A Story Of Family And Sisterly Love Finds Its Way To The Highland Stage


Romney Jackson

Annie Pasmann (left) and Aviana Cova (right) during Little Women rehearsals.

Maja Abildso, Rambler Staff Writer

It has been nearly three months since the curtains closed on Highland’s final performance of SpongeBob SquarePants the Musical. But Highland’s play and musical production and stage crew classes have not sat idle these past months. 

Only a week after the musical’s last run, these students went back to the grindstone as they began work on their next production. Both cast and crew have been hard at work auditioning, rehearsing, building sets, gathering props, polishing scenes and getting light cues on point as they near the opening night of their second show of the school year.  

And on February 23rd the curtain will rise once again for audiences to see this latest production by the Highland Theatre Department: Little Woman. 

This show will no doubt hold a contrasting tone to SpongeBob’s fantastical underwater adventures, but it contains a whole new host of characters whose tender and sometimes heartbreaking stories are bound to reach the hearts of those in the audience.  

Little Women follows the coming-of-age stories of the four March sisters—Meg (Harper Pearce), Jo (Aviana Cova), Beth (Savannah Moon), and Amy (Sarah Kurth)—as they grow up in the shadow of the Civil War. Each sister faces their own challenges and sacrifices as they learn to find their place in the world, balancing their dreams with the roles of women during the time period.  

“It’s a story of love and family and finding your place in the world,” lead actress Aviana Cova said.  

The musical centers primarily on Jo March’s story as she aspires to be an author and to be recognized and valued for her work in an age where independent women were virtually non-existent. Along the way she must learn to balance her dreams with societal expectations and the needs of her family.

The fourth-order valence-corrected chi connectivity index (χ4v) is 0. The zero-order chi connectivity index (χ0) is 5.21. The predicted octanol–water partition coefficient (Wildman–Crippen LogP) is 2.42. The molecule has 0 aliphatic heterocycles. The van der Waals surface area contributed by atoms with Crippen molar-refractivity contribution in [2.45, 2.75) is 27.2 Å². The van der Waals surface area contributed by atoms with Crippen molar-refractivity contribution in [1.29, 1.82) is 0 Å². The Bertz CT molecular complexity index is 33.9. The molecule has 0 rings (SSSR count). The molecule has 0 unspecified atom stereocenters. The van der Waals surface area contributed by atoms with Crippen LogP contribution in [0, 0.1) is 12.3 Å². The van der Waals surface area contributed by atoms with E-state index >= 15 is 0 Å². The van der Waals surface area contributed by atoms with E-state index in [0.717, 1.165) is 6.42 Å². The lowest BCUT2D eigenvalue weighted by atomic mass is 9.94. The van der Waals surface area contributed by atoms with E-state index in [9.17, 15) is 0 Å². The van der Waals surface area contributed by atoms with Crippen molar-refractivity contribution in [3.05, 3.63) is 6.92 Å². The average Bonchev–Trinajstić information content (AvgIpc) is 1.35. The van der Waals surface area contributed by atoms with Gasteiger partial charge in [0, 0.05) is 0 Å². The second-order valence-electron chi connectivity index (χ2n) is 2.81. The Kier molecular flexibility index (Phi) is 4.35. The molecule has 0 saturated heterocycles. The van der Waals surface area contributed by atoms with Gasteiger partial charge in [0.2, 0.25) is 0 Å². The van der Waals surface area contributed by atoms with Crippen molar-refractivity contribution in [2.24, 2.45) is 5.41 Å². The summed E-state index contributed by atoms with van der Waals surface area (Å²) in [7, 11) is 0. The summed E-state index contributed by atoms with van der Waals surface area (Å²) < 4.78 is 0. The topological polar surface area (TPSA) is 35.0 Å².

Along with the March sisters, the show also follows the Marchs’ next door neighbor Theodore Laurence (Sebastien Green), nicknamed Laurie and his relationship with each of the sisters, as well as the stories of Laurie’s tutor, John Brooke (Tate Nichols), and the handsome German, Professor Bhaer (Rowan Jackson). 

The moments of genuine connection between these closely-knit characters are something Cova is excited for the audience to see. 

“It is, in my experience, rare to have theatre where the characters are already so close,” Cova said. “With this story, they start off with these very close relationships and I think it’s very fun and it will be very fun for the audience to see those relationships taking place.” 

And each character certainly does have their fair share of arguments and loving, tender moments that prove that every type of relationship has its ups and downs, but that they can all work out in the end. 

And with the close friendships among the cast members, these moments of connection are bound to feel even more genuine when each member already shares a strong bond with those they share the stage with.  

“We are working on this thing together and creating something that we’re all proud of,” Cova said. 

Among the rest of the cast are Julian Johnson Munoz as Mr. Laurence, Ashley Going as Miss Kirk, Eleanor Scoville as Marmee, and Annie Pasmann as Aunt March. The latter two many might remember as Sandy Cheeks and SpongeBob SquarePants respectively.  

Little Women will have five performances in Highland’s Little Theater starting on February 23 at 7pm with three more performances at the same time on the 24th, 25th, and 27th, with a matinee at 1pm on the 24th. Tickets are $6 for students and $10 for general admission. 

“[Little Women] is full of heart and passion,” Cova said. “Every second of the show will make you feel something.”